Fiorenzo Omenetto, David Kaplan and Hu Tao, Department of Biomedical Engineering, Tufts University

    Key Publication

    Tao, H. et al. Adv Mater (2012). 24: 1067–1072

    Milestones

    US Provisional Patent Application (61/583,131)

    Contact

    Martin Son

  • Dynamic Silk Coatings for Implantable Devices

    Sector

    Medical device coatings

    Development Phase

    Proof of concept demonstrations

    Description

    Silks are fibrous proteins with remarkable mechanical properties produced in fiber form by silkworms and spiders. Regenerated silk solutions have been used to form a variety of biomaterials for medical applications, such as gels, sponges, and films.

    Silk fibroin is biocompatible, sterilizable, and available in a variety of formats. Long-standing FDA regulatory approval of silk sutures, its abundance as raw fiber material, and its controlled proteolytic degradability in vitro and in vivo establish silk fibroin as an important biomaterial.

    Recent studies demonstrate that silk coatings improve the mechanics and biocompatibility of implantable devices. Silk coatings can be applied before implantation, as a means of providing mechanical strength to a flexible device, or formed renewably in situ on conducting surfaces post-implantation. These coatings can be loaded with bioactive agents to promote tissue growth and control inflammation at the site of implantation.

    Lead Investigator(s)

    Fiorenzo Omenetto, David Kaplan, Department of Biomedical Engineering, Tufts University

    Key Publication

    Serban M.A. et al. J Biomed Mater Res Part A (2011), 98:567–575

    Milestones

    Dynamic Silk Coatings for Implantable Devices: US Provisional Patent Application 61/477,484

    Contact

    Martin Son

  • Apparatus and Method for Noninvasive Absolute Oximetry of Brain Tissue

    Sector

    Brain oximetry

    Development Phase

    “Bench prototype” able to take measurements in humans

    Description

    This  invention involves a novel consolidation of data collection and processing approaches to achieve measurements that are currently not feasible, namely the noninvasive assessment of oxy- and deoxy-hemoglobin in the extracerebral tissue (scalp/skull/dura) and in cerebral tissue. The overall objective of this invention is to improve the accuracy and diagnostic value of brain oximetry and provide reliable measurements of absolute cerebral blood volume.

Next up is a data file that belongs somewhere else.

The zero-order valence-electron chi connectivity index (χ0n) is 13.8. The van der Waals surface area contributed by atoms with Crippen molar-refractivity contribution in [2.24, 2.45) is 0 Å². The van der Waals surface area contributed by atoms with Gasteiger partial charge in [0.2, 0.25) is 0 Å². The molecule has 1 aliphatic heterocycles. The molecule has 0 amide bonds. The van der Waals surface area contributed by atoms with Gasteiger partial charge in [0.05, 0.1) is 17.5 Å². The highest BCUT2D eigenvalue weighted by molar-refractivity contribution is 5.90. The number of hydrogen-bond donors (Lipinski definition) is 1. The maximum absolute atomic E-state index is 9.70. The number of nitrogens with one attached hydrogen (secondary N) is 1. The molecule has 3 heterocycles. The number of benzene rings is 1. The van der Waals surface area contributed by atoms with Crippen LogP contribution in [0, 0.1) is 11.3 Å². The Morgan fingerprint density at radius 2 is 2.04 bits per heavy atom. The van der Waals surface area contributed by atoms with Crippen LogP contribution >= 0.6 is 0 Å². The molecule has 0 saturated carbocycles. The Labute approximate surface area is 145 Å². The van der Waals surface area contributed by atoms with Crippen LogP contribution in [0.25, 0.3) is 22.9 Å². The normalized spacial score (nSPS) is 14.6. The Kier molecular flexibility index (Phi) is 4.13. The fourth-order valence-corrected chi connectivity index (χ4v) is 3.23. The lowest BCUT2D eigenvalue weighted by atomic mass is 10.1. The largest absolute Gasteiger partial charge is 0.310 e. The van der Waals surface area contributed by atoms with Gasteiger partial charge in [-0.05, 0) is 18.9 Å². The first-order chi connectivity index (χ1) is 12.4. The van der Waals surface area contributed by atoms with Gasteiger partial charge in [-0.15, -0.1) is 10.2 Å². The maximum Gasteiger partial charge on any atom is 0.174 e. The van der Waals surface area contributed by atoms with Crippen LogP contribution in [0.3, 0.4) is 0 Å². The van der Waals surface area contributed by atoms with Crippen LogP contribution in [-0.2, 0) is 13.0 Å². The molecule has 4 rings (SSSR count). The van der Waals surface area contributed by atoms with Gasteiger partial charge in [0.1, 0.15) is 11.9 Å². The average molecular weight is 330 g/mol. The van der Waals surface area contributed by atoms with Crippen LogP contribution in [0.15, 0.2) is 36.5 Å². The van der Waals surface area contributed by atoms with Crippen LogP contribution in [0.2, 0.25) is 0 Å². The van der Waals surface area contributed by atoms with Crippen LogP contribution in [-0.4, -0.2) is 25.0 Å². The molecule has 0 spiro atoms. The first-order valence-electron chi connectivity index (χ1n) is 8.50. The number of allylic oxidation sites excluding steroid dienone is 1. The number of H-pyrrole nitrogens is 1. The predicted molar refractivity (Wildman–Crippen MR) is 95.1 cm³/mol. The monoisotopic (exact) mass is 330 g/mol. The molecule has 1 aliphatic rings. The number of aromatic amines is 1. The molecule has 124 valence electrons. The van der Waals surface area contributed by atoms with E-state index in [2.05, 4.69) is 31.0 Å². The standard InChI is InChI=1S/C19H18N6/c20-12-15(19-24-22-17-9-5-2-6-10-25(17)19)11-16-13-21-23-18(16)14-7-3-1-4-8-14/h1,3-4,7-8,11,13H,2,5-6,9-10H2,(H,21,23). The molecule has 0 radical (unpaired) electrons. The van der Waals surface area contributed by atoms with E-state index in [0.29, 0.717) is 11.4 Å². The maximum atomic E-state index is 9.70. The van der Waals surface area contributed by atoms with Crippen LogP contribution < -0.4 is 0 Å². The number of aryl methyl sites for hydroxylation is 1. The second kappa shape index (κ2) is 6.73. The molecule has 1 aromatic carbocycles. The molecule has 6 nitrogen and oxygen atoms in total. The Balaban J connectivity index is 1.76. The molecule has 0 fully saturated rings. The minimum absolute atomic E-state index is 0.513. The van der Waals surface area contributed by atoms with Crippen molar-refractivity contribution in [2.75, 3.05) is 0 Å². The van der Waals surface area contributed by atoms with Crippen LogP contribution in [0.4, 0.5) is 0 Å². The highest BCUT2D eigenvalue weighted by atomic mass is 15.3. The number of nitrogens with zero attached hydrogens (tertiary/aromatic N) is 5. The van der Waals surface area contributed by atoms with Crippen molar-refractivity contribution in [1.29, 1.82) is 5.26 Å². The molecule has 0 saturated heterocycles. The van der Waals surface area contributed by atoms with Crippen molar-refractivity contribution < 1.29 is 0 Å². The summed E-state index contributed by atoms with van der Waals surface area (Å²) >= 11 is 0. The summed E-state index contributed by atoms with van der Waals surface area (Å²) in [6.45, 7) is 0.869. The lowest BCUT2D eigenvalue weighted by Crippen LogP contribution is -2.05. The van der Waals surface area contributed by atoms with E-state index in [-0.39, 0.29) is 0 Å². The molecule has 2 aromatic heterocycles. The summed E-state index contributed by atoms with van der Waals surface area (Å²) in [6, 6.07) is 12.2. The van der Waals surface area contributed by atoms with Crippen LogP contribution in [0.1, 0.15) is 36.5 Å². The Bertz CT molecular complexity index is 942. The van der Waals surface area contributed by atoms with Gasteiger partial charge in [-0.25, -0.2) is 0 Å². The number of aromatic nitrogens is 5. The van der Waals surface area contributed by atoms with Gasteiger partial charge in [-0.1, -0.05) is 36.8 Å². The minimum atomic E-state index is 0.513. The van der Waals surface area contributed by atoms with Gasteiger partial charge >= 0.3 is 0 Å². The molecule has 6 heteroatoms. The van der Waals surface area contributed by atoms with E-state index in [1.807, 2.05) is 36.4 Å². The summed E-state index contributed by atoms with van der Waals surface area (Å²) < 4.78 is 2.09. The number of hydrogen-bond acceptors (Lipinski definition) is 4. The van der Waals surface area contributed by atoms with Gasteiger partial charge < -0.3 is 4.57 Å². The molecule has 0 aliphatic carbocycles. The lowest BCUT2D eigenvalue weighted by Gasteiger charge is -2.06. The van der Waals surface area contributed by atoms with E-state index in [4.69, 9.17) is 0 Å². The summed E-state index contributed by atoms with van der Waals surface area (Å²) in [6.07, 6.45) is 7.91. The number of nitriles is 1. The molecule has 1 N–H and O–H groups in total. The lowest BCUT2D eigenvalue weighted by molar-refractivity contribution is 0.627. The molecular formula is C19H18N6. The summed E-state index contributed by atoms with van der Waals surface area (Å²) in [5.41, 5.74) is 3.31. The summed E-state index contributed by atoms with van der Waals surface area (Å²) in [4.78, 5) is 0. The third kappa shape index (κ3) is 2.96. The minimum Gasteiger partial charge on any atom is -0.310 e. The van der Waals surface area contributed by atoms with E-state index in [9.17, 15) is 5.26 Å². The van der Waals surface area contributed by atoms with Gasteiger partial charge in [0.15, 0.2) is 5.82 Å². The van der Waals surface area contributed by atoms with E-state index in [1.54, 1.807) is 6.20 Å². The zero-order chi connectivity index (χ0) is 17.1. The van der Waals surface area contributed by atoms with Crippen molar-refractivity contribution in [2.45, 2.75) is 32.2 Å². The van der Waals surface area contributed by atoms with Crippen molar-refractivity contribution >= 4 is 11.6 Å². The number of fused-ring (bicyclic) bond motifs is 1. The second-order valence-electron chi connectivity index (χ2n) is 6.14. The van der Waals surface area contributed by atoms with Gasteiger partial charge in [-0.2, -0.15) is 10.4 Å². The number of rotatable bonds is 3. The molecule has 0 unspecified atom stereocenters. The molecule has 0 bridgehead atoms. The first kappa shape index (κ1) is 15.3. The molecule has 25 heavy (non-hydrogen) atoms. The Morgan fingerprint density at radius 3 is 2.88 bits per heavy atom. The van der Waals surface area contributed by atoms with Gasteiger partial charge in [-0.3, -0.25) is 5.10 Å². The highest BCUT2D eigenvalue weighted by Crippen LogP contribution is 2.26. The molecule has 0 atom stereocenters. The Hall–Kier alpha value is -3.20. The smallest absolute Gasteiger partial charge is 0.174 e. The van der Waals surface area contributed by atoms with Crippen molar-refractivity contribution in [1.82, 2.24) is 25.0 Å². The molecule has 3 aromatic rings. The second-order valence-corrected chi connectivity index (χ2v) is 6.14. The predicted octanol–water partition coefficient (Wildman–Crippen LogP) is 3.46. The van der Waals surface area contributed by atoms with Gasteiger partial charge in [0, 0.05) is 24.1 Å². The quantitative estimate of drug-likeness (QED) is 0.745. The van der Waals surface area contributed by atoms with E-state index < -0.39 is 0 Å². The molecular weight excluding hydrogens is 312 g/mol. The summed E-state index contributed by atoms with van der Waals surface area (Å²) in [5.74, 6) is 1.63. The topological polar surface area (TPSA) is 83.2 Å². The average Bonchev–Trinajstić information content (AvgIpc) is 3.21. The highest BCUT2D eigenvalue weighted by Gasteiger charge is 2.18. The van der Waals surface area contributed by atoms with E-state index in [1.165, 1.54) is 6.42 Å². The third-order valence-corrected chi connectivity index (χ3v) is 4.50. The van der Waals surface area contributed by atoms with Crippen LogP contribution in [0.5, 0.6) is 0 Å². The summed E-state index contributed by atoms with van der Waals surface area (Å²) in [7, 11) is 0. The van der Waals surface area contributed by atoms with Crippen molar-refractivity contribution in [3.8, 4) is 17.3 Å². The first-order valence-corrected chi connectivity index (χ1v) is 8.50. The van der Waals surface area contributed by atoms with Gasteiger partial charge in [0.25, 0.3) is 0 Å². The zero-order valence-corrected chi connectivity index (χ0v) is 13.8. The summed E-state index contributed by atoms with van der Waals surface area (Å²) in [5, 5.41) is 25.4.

More accurate brain oximetry measurements will improve efforts in early detection of cerebral ischemia, vascular cognitive impairment, assessment of recovery from strokes, and functional brain studies.  This invention could enhance the potential of brain oximetry in predicting the clinical outcome of a variety of surgical procedures.

    Lead Investigator(s)

    Sergio Fantini, Bertan Hallacoglu, and Angelo Sassaroli, Department of Biomedical Engineering, Tufts University

    Milestones

    Provisional patent application 61/706,275 (filed 9/27/2012)

    Contact

    Colm Lawler

  • Adaptor for Standard Fundus and Fluorescein Angiography

    Sector

    Ophthalmic and optical devices

    Development Phase

    Working prototype

    Description

    A digital single lens reflex adaptor for fluorescein angiography imaging that can be attached to any digital camera and provide an inexpensive alternative for imaging both the anterior and posterior segments of the eye.  The adaptor has the potential to drastically cut the total cost of ophthalmic diagnostic imaging. This innovative adaptor could revolutionize the digital imaging of the eye in animals and humans.

     

    Lead Investigator(s)

    Chris Pirie, Cummings School of Veterinary Medicine, Tufts University

    Key Publication

    Pirie, C. et al. J Visual Comm Med (2011), 34:146–155

    Milestones

    PCT application (PCT/US2011/0151352)

    Contact

    Nina Green